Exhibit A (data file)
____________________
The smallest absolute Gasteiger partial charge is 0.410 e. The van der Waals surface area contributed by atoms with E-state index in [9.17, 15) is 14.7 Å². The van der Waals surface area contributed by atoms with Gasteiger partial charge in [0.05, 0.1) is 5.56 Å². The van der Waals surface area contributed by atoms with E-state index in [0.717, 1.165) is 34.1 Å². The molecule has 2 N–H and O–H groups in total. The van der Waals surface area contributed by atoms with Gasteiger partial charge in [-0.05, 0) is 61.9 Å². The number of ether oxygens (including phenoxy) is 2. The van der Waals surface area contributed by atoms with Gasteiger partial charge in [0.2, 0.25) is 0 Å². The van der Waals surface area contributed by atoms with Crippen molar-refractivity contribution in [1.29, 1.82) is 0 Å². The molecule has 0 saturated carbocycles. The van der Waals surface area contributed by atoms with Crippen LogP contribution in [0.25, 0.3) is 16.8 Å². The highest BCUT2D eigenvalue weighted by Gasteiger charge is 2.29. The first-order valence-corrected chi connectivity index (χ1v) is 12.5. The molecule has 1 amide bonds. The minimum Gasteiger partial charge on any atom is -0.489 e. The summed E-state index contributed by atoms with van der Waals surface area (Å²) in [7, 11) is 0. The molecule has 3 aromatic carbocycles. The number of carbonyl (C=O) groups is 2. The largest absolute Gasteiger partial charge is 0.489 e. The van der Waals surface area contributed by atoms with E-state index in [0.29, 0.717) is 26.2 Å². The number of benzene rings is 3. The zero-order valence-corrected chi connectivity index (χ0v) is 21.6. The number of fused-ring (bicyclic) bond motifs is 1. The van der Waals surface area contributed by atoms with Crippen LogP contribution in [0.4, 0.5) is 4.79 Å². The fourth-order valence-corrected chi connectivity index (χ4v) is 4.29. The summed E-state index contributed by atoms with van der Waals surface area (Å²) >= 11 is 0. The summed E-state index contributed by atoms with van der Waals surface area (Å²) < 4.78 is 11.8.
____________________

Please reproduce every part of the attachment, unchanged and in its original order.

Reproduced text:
The smallest absolute Gasteiger partial charge is 0.410 e. The van der Waals surface area contributed by atoms with E-state index in [9.17, 15) is 14.7 Å². The van der Waals surface area contributed by atoms with Gasteiger partial charge in [0.05, 0.1) is 5.56 Å². The van der Waals surface area contributed by atoms with E-state index in [0.717, 1.165) is 34.1 Å². The molecule has 2 N–H and O–H groups in total. The van der Waals surface area contributed by atoms with Gasteiger partial charge in [-0.05, 0) is 61.9 Å². The number of ether oxygens (including phenoxy) is 2. The van der Waals surface area contributed by atoms with Gasteiger partial charge in [0.2, 0.25) is 0 Å². The van der Waals surface area contributed by atoms with Crippen molar-refractivity contribution in [1.29, 1.82) is 0 Å². The molecule has 0 saturated carbocycles. The van der Waals surface area contributed by atoms with Crippen LogP contribution in [0.25, 0.3) is 16.8 Å². The highest BCUT2D eigenvalue weighted by Gasteiger charge is 2.29. The first-order valence-corrected chi connectivity index (χ1v) is 12.5. The molecule has 1 amide bonds. The minimum Gasteiger partial charge on any atom is -0.489 e. The summed E-state index contributed by atoms with van der Waals surface area (Å²) in [7, 11) is 0. The molecule has 3 aromatic carbocycles. The number of carbonyl (C=O) groups is 2. The largest absolute Gasteiger partial charge is 0.489 e. The van der Waals surface area contributed by atoms with E-state index in [0.29, 0.717) is 26.2 Å². The number of benzene rings is 3. The zero-order valence-corrected chi connectivity index (χ0v) is 21.6. The number of fused-ring (bicyclic) bond motifs is 1. The van der Waals surface area contributed by atoms with Crippen LogP contribution in [0.4, 0.5) is 4.79 Å². The fourth-order valence-corrected chi connectivity index (χ4v) is 4.29. The summed E-state index contributed by atoms with van der Waals surface area (Å²) >= 11 is 0. The summed E-state index contributed by atoms with van der Waals surface area (Å²) < 4.78 is 11.8.